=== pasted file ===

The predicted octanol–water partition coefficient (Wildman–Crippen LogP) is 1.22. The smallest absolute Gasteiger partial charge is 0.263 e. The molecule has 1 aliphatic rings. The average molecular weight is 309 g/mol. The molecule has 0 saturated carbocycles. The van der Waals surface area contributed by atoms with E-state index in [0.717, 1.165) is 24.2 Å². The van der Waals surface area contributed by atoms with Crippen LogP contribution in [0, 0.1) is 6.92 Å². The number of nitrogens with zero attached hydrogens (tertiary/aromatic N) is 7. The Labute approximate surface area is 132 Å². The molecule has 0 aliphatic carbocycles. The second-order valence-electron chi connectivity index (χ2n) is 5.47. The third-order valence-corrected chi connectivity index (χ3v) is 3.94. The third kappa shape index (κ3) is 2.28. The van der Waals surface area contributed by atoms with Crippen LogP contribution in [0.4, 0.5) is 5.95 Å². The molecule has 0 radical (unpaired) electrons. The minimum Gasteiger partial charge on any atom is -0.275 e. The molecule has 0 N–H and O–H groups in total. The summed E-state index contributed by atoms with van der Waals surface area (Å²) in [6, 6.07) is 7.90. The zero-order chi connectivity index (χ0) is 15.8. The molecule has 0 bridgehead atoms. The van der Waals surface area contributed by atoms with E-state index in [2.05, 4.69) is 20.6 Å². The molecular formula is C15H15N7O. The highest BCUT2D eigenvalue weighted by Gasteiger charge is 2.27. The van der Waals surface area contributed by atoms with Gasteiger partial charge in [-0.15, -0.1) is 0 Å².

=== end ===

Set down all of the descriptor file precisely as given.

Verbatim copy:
The predicted octanol–water partition coefficient (Wildman–Crippen LogP) is 1.22. The smallest absolute Gasteiger partial charge is 0.263 e. The molecule has 1 aliphatic rings. The average molecular weight is 309 g/mol. The molecule has 0 saturated carbocycles. The van der Waals surface area contributed by atoms with E-state index in [0.717, 1.165) is 24.2 Å². The van der Waals surface area contributed by atoms with Crippen LogP contribution in [0, 0.1) is 6.92 Å². The number of nitrogens with zero attached hydrogens (tertiary/aromatic N) is 7. The Labute approximate surface area is 132 Å². The molecule has 0 aliphatic carbocycles. The second-order valence-electron chi connectivity index (χ2n) is 5.47. The third-order valence-corrected chi connectivity index (χ3v) is 3.94. The third kappa shape index (κ3) is 2.28. The van der Waals surface area contributed by atoms with Crippen LogP contribution in [0.4, 0.5) is 5.95 Å². The molecule has 0 radical (unpaired) electrons. The minimum Gasteiger partial charge on any atom is -0.275 e. The molecule has 0 N–H and O–H groups in total. The summed E-state index contributed by atoms with van der Waals surface area (Å²) in [6, 6.07) is 7.90. The zero-order chi connectivity index (χ0) is 15.8. The molecule has 0 bridgehead atoms. The van der Waals surface area contributed by atoms with E-state index in [2.05, 4.69) is 20.6 Å². The molecular formula is C15H15N7O. The highest BCUT2D eigenvalue weighted by Gasteiger charge is 2.27. The van der Waals surface area contributed by atoms with Gasteiger partial charge in [-0.15, -0.1) is 0 Å².